The directors listen to three old people, then choose the person whose story they’d most like to film and write their name on a piece of paper in secret.

Directors and old people switch roles and the pitches and choice stages are repeated.

Off to Hollywood!

Students discuss in new pairs which stories they particularly enjoyed listening to and why. Meanwhile, the teacher looks at all of the names, then declares whose stories will be filmed as a way of feeding back on the content of what the students have said.

For language feedback, the teacher can share some of the great language they heard, and/or highlight some problem areas for students to work on.

If you try this activity out, I’d love to know whether your students get into it. It’s always fun to plan things like this, but I don’t get to use them myself very often!

Comments on: "Hollywood meets an old people’s home" (5)

  1. Andriy Ruzhynskiy said:

    Hi Sandy. Thank you for sharing the activity! In fact, the stories ss make can be about anything, right? I was wondering why you chose the topic of old people’s home. I have a feeling that this topic might be too culture-sensitive in some contexts. What do you think?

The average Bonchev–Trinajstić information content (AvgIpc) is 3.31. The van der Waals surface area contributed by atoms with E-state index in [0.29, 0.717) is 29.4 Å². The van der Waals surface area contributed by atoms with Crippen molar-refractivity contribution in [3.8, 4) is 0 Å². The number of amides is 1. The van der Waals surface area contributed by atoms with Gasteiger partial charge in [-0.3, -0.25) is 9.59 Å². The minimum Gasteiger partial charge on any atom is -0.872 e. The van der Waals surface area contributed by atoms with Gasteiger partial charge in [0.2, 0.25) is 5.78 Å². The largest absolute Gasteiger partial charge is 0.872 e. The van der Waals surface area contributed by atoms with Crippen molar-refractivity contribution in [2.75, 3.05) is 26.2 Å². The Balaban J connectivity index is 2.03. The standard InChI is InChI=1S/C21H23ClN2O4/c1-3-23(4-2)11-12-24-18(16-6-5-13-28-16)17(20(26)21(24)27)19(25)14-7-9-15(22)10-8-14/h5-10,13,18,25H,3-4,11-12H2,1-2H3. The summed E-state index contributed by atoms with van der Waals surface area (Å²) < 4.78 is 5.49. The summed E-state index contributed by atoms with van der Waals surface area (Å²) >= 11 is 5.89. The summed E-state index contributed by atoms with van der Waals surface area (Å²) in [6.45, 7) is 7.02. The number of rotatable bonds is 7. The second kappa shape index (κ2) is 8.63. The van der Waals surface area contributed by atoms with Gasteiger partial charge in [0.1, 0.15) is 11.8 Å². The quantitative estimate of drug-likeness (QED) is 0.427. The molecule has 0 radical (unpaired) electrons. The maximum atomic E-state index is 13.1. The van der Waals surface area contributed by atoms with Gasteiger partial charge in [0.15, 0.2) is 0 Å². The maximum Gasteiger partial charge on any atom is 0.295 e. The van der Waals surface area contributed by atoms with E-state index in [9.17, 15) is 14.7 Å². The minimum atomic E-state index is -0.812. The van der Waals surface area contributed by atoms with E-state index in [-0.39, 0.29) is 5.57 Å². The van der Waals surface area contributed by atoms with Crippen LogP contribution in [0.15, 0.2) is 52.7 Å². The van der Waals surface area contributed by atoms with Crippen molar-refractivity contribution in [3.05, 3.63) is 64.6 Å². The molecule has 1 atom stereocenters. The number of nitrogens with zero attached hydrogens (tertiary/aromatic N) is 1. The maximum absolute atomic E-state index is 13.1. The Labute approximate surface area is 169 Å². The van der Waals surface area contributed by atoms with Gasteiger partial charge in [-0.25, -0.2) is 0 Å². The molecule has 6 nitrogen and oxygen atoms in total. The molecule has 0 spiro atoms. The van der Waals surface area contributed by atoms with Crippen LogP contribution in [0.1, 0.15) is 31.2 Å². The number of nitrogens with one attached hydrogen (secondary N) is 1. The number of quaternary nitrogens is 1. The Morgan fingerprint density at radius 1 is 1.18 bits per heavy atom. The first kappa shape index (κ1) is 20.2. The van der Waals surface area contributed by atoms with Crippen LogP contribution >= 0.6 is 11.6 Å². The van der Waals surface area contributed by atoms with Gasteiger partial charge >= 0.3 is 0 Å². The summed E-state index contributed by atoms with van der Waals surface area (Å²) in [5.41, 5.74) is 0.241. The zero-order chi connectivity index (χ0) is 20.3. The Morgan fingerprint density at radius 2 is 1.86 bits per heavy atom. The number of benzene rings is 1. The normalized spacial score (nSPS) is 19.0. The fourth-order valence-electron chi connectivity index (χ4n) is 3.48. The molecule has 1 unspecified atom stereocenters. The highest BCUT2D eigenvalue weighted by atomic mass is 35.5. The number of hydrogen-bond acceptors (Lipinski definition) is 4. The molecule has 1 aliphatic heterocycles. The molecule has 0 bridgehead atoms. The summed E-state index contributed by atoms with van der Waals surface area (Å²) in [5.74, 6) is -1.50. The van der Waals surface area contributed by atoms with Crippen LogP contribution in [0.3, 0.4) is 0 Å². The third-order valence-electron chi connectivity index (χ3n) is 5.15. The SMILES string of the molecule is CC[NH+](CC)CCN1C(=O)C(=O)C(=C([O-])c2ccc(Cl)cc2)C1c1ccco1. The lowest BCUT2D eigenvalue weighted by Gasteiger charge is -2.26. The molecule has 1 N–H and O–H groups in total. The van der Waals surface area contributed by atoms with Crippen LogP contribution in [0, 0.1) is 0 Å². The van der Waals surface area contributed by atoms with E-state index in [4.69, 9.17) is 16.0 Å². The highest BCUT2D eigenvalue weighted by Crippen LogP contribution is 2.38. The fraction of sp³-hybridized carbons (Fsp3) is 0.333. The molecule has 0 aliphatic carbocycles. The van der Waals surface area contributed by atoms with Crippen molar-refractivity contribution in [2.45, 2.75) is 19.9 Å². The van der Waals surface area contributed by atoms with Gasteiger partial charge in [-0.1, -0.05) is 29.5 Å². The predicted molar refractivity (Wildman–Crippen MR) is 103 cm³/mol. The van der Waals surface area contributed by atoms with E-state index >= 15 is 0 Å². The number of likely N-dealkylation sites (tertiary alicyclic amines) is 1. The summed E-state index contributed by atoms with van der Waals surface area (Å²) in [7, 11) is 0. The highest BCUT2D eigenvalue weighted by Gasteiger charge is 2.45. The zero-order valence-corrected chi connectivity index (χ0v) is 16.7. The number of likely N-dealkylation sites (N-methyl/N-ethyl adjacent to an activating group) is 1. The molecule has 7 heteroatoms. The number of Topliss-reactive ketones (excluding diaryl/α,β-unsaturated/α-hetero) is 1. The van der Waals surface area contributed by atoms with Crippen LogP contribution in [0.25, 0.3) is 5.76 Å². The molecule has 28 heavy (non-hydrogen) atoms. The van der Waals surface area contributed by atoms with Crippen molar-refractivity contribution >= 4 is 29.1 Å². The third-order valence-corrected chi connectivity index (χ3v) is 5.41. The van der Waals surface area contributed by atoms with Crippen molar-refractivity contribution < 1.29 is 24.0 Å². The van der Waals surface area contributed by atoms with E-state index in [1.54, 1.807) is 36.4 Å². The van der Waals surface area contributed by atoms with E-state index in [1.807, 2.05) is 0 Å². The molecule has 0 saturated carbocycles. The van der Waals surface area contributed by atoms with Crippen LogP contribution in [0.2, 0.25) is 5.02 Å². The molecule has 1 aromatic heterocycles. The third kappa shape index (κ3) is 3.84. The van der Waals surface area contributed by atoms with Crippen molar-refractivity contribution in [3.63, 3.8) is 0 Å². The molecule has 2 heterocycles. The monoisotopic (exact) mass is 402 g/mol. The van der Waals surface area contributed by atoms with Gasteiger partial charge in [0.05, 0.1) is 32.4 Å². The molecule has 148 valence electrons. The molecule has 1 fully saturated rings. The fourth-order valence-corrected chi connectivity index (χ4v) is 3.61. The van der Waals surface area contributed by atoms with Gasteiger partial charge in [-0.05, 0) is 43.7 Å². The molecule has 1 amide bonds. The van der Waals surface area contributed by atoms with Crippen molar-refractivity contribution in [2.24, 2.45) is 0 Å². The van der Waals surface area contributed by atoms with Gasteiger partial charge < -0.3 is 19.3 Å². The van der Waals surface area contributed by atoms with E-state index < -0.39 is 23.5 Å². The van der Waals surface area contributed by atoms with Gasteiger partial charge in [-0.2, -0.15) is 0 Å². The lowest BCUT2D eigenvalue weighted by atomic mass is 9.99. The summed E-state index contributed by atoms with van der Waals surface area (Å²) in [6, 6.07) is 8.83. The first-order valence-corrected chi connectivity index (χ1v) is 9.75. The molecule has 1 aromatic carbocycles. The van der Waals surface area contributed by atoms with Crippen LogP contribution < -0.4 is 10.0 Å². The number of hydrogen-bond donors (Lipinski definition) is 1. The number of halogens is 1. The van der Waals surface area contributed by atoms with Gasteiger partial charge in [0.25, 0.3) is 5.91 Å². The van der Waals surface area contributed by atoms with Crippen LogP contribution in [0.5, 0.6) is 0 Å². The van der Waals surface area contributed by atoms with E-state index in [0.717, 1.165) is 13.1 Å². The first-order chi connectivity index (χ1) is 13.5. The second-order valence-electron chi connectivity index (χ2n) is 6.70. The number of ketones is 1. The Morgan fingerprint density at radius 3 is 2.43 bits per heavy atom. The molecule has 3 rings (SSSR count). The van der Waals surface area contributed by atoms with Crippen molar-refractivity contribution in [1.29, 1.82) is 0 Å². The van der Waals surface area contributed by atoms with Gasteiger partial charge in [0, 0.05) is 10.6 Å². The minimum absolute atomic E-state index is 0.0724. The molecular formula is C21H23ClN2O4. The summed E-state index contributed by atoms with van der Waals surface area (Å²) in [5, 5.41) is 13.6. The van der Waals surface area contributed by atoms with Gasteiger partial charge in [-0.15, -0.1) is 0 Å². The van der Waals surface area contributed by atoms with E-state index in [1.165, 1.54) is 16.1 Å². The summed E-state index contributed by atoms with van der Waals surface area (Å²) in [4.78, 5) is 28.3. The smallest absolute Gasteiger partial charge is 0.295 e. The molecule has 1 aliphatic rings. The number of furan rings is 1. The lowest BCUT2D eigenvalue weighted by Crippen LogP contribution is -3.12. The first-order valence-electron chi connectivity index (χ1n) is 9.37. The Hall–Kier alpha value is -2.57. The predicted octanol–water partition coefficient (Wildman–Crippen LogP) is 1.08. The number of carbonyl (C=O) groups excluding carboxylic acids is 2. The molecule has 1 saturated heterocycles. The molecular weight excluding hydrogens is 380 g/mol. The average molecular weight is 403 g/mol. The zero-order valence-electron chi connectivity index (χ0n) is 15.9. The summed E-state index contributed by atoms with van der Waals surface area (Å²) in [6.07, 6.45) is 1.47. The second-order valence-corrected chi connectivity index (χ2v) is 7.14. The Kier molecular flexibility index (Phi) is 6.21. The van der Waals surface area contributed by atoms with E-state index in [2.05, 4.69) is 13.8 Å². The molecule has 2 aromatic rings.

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    • Hi Andriy,
      Thanks for your comment. The students in our adult classes range from 16 to 60+, so doing this activity as is would result in potentially very large discrepancies in what the students could talk about. By getting them all to imagine they’re 80, they can be creative or stick to the facts of their lives so far as they choose. The visualisation is a way of making that imaginative leap more ‘real’ for them, though it could be dropped.
      I’m interested to know where you think it might be culturally sensitive – would that be the case where you are? I can see how for some people it might trigger memories, but no more so than anything about family for example.
      How would you go about adapting the activity for your students?
      Sandy

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      • Andriy Ruzhynskiy said:

        The activity itself is totally fine, Sandy! I would not adapt it as I do not see any reason for that. The only thing I would think about is the topic. I am not sure that older people’s house is always a ‘positive place’ to stay. Some people do not like this idea at all. Do you see what I mean? Why not ask them to describe their life in a dream house or their ideal day?

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  2. Monica Mosley said:

    This worked really well with two of L5 classes, made up of a mixture of adults and teenagers. Sudents who are usually reluctant to participate successfully got involved in the guided visualisation.
    When students were role playing as a film director and an old person they really got into it and used their imagination the conversations were extended, interactive and they all used English the whole time, no one went off topic or reverted to their first language. It was a great lesson and the roleplay allowed students to have fun but also challenge themselves.